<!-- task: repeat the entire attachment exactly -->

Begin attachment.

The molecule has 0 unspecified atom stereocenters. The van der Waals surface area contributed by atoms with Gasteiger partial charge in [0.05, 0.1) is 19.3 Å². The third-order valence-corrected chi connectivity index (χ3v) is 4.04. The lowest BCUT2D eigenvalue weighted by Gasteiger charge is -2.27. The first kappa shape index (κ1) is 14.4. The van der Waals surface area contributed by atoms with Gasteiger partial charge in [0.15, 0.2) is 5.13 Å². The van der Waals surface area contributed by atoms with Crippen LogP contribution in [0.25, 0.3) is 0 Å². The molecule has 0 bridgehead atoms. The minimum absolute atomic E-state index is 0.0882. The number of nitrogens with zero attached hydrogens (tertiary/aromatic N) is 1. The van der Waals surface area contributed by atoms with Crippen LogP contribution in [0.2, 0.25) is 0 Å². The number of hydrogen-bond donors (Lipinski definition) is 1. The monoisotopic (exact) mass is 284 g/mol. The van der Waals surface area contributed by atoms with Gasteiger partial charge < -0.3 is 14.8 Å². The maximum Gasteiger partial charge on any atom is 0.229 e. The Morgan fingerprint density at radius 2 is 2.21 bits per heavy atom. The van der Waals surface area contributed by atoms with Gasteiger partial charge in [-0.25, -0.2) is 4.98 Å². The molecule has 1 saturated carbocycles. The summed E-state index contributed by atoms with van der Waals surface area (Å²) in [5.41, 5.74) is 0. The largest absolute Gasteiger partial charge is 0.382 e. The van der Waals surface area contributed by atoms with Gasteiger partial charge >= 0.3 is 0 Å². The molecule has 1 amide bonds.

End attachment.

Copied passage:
The molecule has 0 unspecified atom stereocenters. The van der Waals surface area contributed by atoms with Gasteiger partial charge in [0.05, 0.1) is 19.3 Å². The third-order valence-corrected chi connectivity index (χ3v) is 4.04. The lowest BCUT2D eigenvalue weighted by Gasteiger charge is -2.27. The first kappa shape index (κ1) is 14.4. The van der Waals surface area contributed by atoms with Gasteiger partial charge in [0.15, 0.2) is 5.13 Å². The van der Waals surface area contributed by atoms with Crippen LogP contribution in [0.25, 0.3) is 0 Å². The molecule has 0 bridgehead atoms. The minimum absolute atomic E-state index is 0.0882. The number of nitrogens with zero attached hydrogens (tertiary/aromatic N) is 1. The van der Waals surface area contributed by atoms with Crippen LogP contribution in [0.2, 0.25) is 0 Å². The number of hydrogen-bond donors (Lipinski definition) is 1. The monoisotopic (exact) mass is 284 g/mol. The van der Waals surface area contributed by atoms with Gasteiger partial charge < -0.3 is 14.8 Å². The maximum Gasteiger partial charge on any atom is 0.229 e. The Morgan fingerprint density at radius 2 is 2.21 bits per heavy atom. The van der Waals surface area contributed by atoms with Gasteiger partial charge in [-0.25, -0.2) is 4.98 Å². The molecule has 1 saturated carbocycles. The summed E-state index contributed by atoms with van der Waals surface area (Å²) in [5.41, 5.74) is 0. The largest absolute Gasteiger partial charge is 0.382 e. The van der Waals surface area contributed by atoms with Gasteiger partial charge >= 0.3 is 0 Å². The molecule has 1 amide bonds.